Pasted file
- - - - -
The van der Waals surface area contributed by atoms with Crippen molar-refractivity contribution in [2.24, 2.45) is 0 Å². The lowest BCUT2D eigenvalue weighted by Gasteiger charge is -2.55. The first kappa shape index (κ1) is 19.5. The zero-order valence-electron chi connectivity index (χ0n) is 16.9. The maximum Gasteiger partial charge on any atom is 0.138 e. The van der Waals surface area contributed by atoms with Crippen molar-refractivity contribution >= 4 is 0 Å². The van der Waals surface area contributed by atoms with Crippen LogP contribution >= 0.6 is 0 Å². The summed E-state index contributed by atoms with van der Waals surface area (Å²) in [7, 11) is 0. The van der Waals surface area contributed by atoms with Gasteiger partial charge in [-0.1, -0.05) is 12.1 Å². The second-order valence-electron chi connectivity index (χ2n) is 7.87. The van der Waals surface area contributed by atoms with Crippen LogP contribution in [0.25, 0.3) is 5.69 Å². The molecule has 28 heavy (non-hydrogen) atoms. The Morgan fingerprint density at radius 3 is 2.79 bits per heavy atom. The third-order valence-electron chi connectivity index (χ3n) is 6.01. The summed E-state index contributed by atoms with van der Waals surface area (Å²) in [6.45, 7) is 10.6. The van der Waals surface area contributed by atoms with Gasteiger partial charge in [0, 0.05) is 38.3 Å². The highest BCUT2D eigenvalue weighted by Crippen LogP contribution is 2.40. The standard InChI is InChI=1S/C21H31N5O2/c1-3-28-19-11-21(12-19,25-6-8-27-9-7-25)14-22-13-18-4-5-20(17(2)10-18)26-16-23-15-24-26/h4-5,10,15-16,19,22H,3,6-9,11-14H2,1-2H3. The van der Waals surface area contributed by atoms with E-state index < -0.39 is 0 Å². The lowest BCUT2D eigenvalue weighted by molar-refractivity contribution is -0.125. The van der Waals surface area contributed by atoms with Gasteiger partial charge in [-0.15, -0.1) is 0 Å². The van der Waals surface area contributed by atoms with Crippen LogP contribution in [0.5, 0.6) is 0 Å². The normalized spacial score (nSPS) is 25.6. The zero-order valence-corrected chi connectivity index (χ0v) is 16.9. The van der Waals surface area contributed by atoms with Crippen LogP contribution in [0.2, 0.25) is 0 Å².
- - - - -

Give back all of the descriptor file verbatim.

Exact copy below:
The van der Waals surface area contributed by atoms with Crippen molar-refractivity contribution in [2.24, 2.45) is 0 Å². The lowest BCUT2D eigenvalue weighted by Gasteiger charge is -2.55. The first kappa shape index (κ1) is 19.5. The zero-order valence-electron chi connectivity index (χ0n) is 16.9. The maximum Gasteiger partial charge on any atom is 0.138 e. The van der Waals surface area contributed by atoms with Crippen molar-refractivity contribution >= 4 is 0 Å². The van der Waals surface area contributed by atoms with Crippen LogP contribution >= 0.6 is 0 Å². The summed E-state index contributed by atoms with van der Waals surface area (Å²) in [7, 11) is 0. The van der Waals surface area contributed by atoms with Gasteiger partial charge in [-0.1, -0.05) is 12.1 Å². The second-order valence-electron chi connectivity index (χ2n) is 7.87. The van der Waals surface area contributed by atoms with Crippen LogP contribution in [0.25, 0.3) is 5.69 Å². The molecule has 28 heavy (non-hydrogen) atoms. The Morgan fingerprint density at radius 3 is 2.79 bits per heavy atom. The third-order valence-electron chi connectivity index (χ3n) is 6.01. The summed E-state index contributed by atoms with van der Waals surface area (Å²) in [6.45, 7) is 10.6. The van der Waals surface area contributed by atoms with Gasteiger partial charge in [0, 0.05) is 38.3 Å². The highest BCUT2D eigenvalue weighted by Crippen LogP contribution is 2.40. The standard InChI is InChI=1S/C21H31N5O2/c1-3-28-19-11-21(12-19,25-6-8-27-9-7-25)14-22-13-18-4-5-20(17(2)10-18)26-16-23-15-24-26/h4-5,10,15-16,19,22H,3,6-9,11-14H2,1-2H3. The van der Waals surface area contributed by atoms with E-state index < -0.39 is 0 Å². The lowest BCUT2D eigenvalue weighted by molar-refractivity contribution is -0.125. The van der Waals surface area contributed by atoms with Gasteiger partial charge in [-0.15, -0.1) is 0 Å². The van der Waals surface area contributed by atoms with Crippen LogP contribution in [0.5, 0.6) is 0 Å². The normalized spacial score (nSPS) is 25.6. The zero-order valence-corrected chi connectivity index (χ0v) is 16.9. The van der Waals surface area contributed by atoms with Crippen LogP contribution in [0.2, 0.25) is 0 Å².